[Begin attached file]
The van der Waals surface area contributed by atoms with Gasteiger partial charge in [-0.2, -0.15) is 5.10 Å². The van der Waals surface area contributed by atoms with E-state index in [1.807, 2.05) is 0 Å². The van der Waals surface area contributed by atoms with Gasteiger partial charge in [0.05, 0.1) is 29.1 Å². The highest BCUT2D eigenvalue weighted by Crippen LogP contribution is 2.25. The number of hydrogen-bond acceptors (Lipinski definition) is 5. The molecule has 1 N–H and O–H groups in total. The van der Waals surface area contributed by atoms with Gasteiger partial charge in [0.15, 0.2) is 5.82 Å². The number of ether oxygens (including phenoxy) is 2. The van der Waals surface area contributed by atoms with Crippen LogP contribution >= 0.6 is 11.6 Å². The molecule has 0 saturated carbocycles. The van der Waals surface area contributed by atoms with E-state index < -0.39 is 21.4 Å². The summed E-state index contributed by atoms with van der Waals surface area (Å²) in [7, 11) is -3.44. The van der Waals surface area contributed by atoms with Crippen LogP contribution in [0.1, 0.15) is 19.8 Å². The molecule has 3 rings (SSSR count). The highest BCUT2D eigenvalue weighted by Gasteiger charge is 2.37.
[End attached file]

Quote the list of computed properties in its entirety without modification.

The van der Waals surface area contributed by atoms with Gasteiger partial charge in [-0.2, -0.15) is 5.10 Å². The van der Waals surface area contributed by atoms with E-state index in [1.807, 2.05) is 0 Å². The van der Waals surface area contributed by atoms with Gasteiger partial charge in [0.05, 0.1) is 29.1 Å². The highest BCUT2D eigenvalue weighted by Crippen LogP contribution is 2.25. The number of hydrogen-bond acceptors (Lipinski definition) is 5. The molecule has 1 N–H and O–H groups in total. The van der Waals surface area contributed by atoms with Gasteiger partial charge in [0.15, 0.2) is 5.82 Å². The number of ether oxygens (including phenoxy) is 2. The van der Waals surface area contributed by atoms with Crippen LogP contribution >= 0.6 is 11.6 Å². The molecule has 0 saturated carbocycles. The van der Waals surface area contributed by atoms with E-state index < -0.39 is 21.4 Å². The summed E-state index contributed by atoms with van der Waals surface area (Å²) in [7, 11) is -3.44. The van der Waals surface area contributed by atoms with Crippen LogP contribution in [0.1, 0.15) is 19.8 Å². The molecule has 3 rings (SSSR count). The highest BCUT2D eigenvalue weighted by Gasteiger charge is 2.37.